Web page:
Cuban Missile Crisis
The year is 1959 and the place is Cuba. It is January 1st and Batista, the president of Cuba has just fled the country fearing Fidel Castro, a Cuban revolutionary who mounted a rebel force called the 26th of July Movement against Batista. Castro assumes power on the 16th of February and establishes a dictatorship.
Communist Rule In Cuba
So far, the Soviet leader, Khrushchev is in question of what political track Castro is deciding to take. Russia themselves have only one connection with Fidel which is his brother Raul who is no doubt a full communist. The Communist Party of Cuba at this time has no contacts with Castro quite yet. Unfortunately, Raul never showed his true feelings for communism to his brother, Fidel. This causes quite a predicament for the Soviet Union to make them seen and heard by Cuba. Smartly, Russia sends Anastas Ivanovich Mikoyan, who held business contacts in the US, to the states as a guest of the Russian ambassador. Fidel hears of Mikoyans arrival in the US and invites him to visit Cuba. Although Mikoyan is traveling throughout the island, looking things over, Castro still has not identified himself as a Communist quite yet. In May of 1960, diplomatic relations between Russia and Cuba are established following Mikoyans visit to the island. One reason why Cuba has turned to Russia is because the US had cut off their oil supplies and imposed an economic embargo on the island because of the naturalization of US owned companies and citizens by the Cuban government. This calls for a massive oil shipment from the Soviets but unfortunately, Russia was unable to handle such a demand because of their limited overseas shipping capabilities. Subsequently, Russia puts an order for extra oil tankers from Italy, a capitalist country. When Italy agrees to the business proposition, the US is infuriated that another capitalist country was willing to help a communist country. Italy saw it as nothing more than an opportunity to make extra money, regardless of opposing economic systems.
Back in Cuba, Castro has begun to make enemies for himself. The many policies he has instilled angered many who fought beside him in the revolution to overthrow Batista and many didnt approve of the socialist reforms he made such as the naturalization of businesses and his collectivization of agriculture. Castro felt he needed protection against the United States and because Cuban forces mainly used small arms and guerilla warfare, Russia sent in tanks, artillery and attack planes as well as instructors on how to use the new technologies. The former Russian ambassador in Cuba was then replaced after Khrushchev soon realized that he worsened relations with Cuba instead of bettering them. A journalist replaced him by the name of Alekseyev who was friendly with Fidel and his brother, Raul. Alekseyev was seen to be much better suited for his position and worked well with the Cuban government because he was already known and trusted by them. By the early 1960s, Castro has openly endorsed Communism with his many appointments of communist leaders in key positions of the Cuban government. As time, went on, Cuba became increasingly dependent on military and economic aid provided by the Soviet Union. Russia made up much of the Cuban trade interactions including the purchase of sugar and nickel. The American government became aware of Cubas growing success and began to wonder if Cuba would act as an example of successful Socialism, persuade other countries in the Western Hemisphere to revert to a socialist form of government or even serve as a base for anti-American propaganda. The United States was more threatened than ever by this socialist island nation on the rise.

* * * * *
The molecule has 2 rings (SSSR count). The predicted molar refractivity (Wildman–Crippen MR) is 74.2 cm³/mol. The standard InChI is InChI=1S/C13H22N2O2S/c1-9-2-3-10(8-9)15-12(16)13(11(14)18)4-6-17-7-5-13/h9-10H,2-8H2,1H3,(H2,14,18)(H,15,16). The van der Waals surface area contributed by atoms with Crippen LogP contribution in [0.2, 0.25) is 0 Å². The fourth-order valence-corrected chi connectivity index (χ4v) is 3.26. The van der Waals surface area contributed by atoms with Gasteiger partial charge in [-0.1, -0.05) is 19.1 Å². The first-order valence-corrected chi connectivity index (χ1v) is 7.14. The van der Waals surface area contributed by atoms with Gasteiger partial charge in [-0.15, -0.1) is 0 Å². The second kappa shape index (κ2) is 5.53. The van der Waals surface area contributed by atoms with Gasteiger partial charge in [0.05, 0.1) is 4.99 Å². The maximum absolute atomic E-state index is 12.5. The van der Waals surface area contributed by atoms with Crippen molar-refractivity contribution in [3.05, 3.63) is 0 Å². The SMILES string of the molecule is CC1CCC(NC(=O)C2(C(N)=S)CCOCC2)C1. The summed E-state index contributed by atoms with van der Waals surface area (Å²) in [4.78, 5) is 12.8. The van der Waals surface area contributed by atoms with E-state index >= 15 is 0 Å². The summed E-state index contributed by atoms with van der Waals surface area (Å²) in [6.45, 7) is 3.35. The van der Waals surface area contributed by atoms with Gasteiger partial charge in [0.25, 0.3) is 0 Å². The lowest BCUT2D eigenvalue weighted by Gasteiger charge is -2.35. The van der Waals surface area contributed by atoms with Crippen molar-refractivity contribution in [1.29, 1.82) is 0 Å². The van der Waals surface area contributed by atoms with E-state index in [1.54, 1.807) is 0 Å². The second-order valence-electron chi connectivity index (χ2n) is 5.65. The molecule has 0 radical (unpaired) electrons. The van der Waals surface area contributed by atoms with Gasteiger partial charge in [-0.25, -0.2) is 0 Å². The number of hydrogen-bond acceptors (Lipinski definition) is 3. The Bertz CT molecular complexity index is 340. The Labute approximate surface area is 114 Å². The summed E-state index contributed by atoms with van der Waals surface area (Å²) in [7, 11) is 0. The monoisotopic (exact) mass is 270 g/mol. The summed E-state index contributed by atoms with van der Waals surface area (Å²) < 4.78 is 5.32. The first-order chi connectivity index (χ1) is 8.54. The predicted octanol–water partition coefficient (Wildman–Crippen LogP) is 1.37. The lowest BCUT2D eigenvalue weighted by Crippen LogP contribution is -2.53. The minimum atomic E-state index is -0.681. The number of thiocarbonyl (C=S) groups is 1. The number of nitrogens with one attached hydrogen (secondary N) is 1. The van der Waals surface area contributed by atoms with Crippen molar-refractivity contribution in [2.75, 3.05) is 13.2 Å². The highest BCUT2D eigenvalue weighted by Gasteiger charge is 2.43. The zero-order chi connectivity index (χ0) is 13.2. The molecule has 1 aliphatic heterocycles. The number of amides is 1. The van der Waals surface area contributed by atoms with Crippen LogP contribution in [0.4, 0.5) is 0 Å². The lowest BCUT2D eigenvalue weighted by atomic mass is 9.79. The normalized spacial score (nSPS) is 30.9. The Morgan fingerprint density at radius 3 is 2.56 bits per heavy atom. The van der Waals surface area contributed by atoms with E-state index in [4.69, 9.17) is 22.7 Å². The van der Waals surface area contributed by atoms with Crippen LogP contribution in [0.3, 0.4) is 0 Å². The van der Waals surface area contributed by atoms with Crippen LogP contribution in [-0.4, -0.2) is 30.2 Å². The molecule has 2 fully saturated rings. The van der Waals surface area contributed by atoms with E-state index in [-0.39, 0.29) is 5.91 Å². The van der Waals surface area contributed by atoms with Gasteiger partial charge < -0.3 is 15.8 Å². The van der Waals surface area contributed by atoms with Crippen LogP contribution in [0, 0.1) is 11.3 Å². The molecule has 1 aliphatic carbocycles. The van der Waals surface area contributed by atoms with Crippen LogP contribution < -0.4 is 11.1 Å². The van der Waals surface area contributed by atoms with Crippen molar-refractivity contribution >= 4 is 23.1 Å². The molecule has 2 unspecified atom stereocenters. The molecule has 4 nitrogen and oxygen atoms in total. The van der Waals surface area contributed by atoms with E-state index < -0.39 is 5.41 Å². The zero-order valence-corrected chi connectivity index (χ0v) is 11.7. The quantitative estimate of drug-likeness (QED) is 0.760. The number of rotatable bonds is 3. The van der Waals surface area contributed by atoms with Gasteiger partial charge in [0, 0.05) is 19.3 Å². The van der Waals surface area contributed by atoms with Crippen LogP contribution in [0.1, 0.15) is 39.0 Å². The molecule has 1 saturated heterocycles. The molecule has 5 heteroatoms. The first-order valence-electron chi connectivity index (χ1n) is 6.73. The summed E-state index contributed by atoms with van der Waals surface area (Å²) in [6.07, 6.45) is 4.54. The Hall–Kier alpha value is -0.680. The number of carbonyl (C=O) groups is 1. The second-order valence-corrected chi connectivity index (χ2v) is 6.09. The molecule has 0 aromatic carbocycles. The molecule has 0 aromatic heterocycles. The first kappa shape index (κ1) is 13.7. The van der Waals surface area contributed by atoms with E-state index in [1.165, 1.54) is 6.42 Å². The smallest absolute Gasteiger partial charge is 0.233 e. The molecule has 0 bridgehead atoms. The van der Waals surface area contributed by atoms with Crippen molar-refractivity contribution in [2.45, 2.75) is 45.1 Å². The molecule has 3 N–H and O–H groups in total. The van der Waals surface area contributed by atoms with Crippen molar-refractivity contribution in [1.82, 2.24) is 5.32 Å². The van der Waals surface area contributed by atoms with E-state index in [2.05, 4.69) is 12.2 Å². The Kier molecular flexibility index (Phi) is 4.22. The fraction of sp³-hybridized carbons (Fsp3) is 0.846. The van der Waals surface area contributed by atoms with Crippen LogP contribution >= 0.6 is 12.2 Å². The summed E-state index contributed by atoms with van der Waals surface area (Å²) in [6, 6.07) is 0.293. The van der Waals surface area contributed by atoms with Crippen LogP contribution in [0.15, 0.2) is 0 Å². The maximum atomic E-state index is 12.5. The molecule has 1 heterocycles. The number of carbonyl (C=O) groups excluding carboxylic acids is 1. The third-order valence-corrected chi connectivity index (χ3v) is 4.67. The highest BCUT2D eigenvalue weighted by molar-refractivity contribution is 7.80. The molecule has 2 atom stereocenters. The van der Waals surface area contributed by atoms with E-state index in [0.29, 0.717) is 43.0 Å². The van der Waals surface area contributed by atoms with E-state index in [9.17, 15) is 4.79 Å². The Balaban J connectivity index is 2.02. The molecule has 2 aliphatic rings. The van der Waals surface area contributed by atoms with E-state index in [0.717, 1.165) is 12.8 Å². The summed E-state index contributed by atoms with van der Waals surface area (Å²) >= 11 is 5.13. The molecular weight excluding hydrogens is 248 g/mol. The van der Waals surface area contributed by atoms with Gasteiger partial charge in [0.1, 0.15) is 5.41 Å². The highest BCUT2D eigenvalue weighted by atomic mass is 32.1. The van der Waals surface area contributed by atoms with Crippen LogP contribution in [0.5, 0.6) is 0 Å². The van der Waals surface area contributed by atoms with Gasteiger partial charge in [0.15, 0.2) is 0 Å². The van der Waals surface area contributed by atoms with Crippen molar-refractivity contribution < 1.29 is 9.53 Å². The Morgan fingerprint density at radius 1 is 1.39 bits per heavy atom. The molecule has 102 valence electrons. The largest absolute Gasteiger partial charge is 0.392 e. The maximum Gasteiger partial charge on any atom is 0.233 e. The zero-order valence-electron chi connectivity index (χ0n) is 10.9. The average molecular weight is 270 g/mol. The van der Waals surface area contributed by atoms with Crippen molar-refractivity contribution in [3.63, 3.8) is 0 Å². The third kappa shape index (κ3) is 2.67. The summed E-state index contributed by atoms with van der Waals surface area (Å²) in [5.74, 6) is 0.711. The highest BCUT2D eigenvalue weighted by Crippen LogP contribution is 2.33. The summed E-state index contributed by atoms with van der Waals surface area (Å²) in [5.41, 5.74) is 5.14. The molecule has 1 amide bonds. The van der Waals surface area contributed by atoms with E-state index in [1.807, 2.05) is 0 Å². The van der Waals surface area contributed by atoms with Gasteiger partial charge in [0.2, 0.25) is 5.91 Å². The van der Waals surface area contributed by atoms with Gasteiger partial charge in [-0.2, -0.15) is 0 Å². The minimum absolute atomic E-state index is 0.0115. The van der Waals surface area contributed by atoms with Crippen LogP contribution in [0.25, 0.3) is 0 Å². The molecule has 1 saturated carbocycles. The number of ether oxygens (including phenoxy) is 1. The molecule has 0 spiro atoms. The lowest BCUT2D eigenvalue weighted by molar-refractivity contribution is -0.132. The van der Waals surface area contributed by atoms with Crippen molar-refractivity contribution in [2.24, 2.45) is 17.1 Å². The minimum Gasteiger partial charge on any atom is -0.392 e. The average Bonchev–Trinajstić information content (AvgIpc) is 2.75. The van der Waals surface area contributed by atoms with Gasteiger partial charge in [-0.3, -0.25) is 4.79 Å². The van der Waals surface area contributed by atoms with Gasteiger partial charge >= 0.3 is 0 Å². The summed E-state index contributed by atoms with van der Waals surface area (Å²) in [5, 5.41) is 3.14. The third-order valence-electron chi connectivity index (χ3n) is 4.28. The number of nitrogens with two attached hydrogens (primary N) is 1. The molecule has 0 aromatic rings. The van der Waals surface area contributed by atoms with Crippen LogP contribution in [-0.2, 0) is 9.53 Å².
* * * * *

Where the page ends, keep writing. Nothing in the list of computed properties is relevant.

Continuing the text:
The Cuban Missile Crisis
The date is October 14th, 1962. U.S. spy planes are making a pass over Cuba, particularly, an area where much activity is spotted. A Soviet-managed construction site is visible and photographs are taken of the site. It is soon confirmed that the first of many medium/intermediate range ballistic missiles have been spotted. Frantically, President Kennedy secretly meets with his advisory staff to question the approach. On October 22, Kennedy announces a naval blockade aimed at preventing offensive missile weaponry into Cuba on Russian